Professional Development

Why most business self-help books can just f*ck off

Ian Whitworth /

disruption old business quiz

Scene Change co-founder and Motivation for Sceptics blogger Ian Whitworth. Source: supplied.

I love book shops, a habit left over from my quest to be the single uncoolest teenager on the Gold Coast. What I found last time I went to one left me really depressed. This:

And this.

That’s just a tiny sample. There were at least three shelves of them, all asterisks and emojis where the swear vowels should be.

Dozens of authors who have all thought: I have something original burning within me, something people must read … but I will package it as an embarrassing copy of the Mark Manson book because that one is so successful you literally cannot board a plane anywhere without climbing over piles of copies.

Something I always enjoy is how their “sweary advice for badasses like me, because I’m an outlaw author” shtick doesn’t extend to actual swearing on the cover. Weak.

Tip: designs and communication pieces chosen in your boardroom can seem great in isolation, but when you release them into the wild, they look sad and derivative among all the others who had the same predictable idea.

Also: if you’re about to jump on a cool-seeming bandwagon, ask yourself if you’ll reflect on this in five years with burning embarrassment, like that time grown adults were declaring themselves Mayor Of The Local Supermarket on Foursquare*.

A while back I referenced a book called Leverage Your Great: How Winners Futurize Their Performance.

It got quite a response, much of it along these lines:

So, keen readers, I thought I’d give you my Top 10 Business / Self Help Books for 2019. So many real game-changers here.

1. Who Moved My Turmeric Latte?

2. There’s No ‘I’ In Team But There’s A ‘U’ In Disruption

3. Chief Excellence Office Of You, Inc

4. The Future Is Coming At The Speed Of Time

5. How Real Leaders Re-Intention Teams

6. Winnovate Or Perish

7. Only Half Way To 220%: Why 110% Doesn’t Cut It Any More

8. The Work-Life Balance Sheet: Lead A Life of Higher Net Equity

9. Leaders Wash Last

10. Be More Like Me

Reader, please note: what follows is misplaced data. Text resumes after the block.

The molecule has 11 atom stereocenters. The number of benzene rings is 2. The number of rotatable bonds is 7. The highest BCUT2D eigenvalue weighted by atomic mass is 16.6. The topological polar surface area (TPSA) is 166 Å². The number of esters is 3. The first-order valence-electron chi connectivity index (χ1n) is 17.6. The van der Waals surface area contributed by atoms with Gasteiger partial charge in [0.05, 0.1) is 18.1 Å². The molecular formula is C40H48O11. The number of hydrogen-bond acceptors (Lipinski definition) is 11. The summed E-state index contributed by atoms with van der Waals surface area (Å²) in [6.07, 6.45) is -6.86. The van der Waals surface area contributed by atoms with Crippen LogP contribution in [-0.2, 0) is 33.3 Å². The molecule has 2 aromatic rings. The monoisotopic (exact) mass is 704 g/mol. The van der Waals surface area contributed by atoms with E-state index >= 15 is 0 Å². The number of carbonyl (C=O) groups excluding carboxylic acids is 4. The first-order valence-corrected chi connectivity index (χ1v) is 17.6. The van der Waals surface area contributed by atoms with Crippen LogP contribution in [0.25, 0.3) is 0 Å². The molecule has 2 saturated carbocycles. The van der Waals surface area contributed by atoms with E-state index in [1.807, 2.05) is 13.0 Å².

In #10 in particular, Hartog gets right to the essence of most business books, particularly the CEO genre.

You may have some issues tracking down copies of these, seeing as I made them all up on a flight recently, and designed the covers in PowerPoint.

It’s pretty easy to come up with self-help books that look plausible, yet have no value whatsoever.

Behind closed doors at the Success Factory

Want to know where heaps of business books come from? There are lots of expensive ‘So You Want To Be An Opinion Leader’ academies where you go to learn how to be the next Gary Vee. They take you away for a single weekend, and they guarantee you’ll come home with the first draft of your new book.

That … doesn’t sound like a very good book. To borrow a line from Truman Capote: that’s not writing, that’s typing.

I don’t want to put you off reading books, it’s legit one of the most essential tools to get anywhere.

But your time is precious and you can waste a ton of time reading books that were actually written by ex-real estate sales grifters trying to hustle a spot on the speaking circuit. A few pointers:

Have they actually done it?

Ask yourself: does the author really have a strong public track record in that thing they’re writing about? If not: bin. You’ll be amazed how many of them are just recycling LinkedIn takes or have just ‘interviewed’ actual achievers.

Try to read outside your direct topic

Every industry has its own orthodoxies that feed off everyone writing and republishing the same articles. Even those ideas are mostly right, you won’t get breakthrough inspiration unless you go off-topic and find ideas to steal from elsewhere.

If you only read sales books, you’ll never develop a broader sense of the human condition. So your career will top out at a functional, journeywoman level rather than getting to the levels that only wisdom can unlock.

Go back to the classics**

Half the books written today use the same basic ideas as 1937’s How To Win Friends And Influence People, because basic human nature doesn’t change regardless of what device they’re holding, and anyone whose book says it has is a charlatan. For non-technical inspiration, read stuff that’s endured. Most books that go to multiple reprints do that for a reason.

What would … Jesus, CEO, do?

Finally, in case you were wondering if there were any real business book concepts worse than any of the ones I made up, why yes there is.

‘Following the example of Jesus, a “CEO” who built a disorganized “staff” of twelve into a thriving enterprise.’

I’m no theologist, but … is that blasphemy? Judge for yourself, don’t all buy it at once.

* I was quite shocked to discover Foursquare is still alive and thriving. They’ve gone undercover and are silently stalking every move you make.

**In the biz context, obviously How To Win Friends isn’t a literary classic, by all means read actual classics if you have massive spare time but good luck getting through those page-long paragraphs.

This article originally appeared on Ian’s blog, Motivation for Sceptics. Read the original here.

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Ian Whitworth

Ian Whitworth is a reformed branding and advertising creative director turned entrepreneur, who co-founded corporate audiovisual company Scene Change.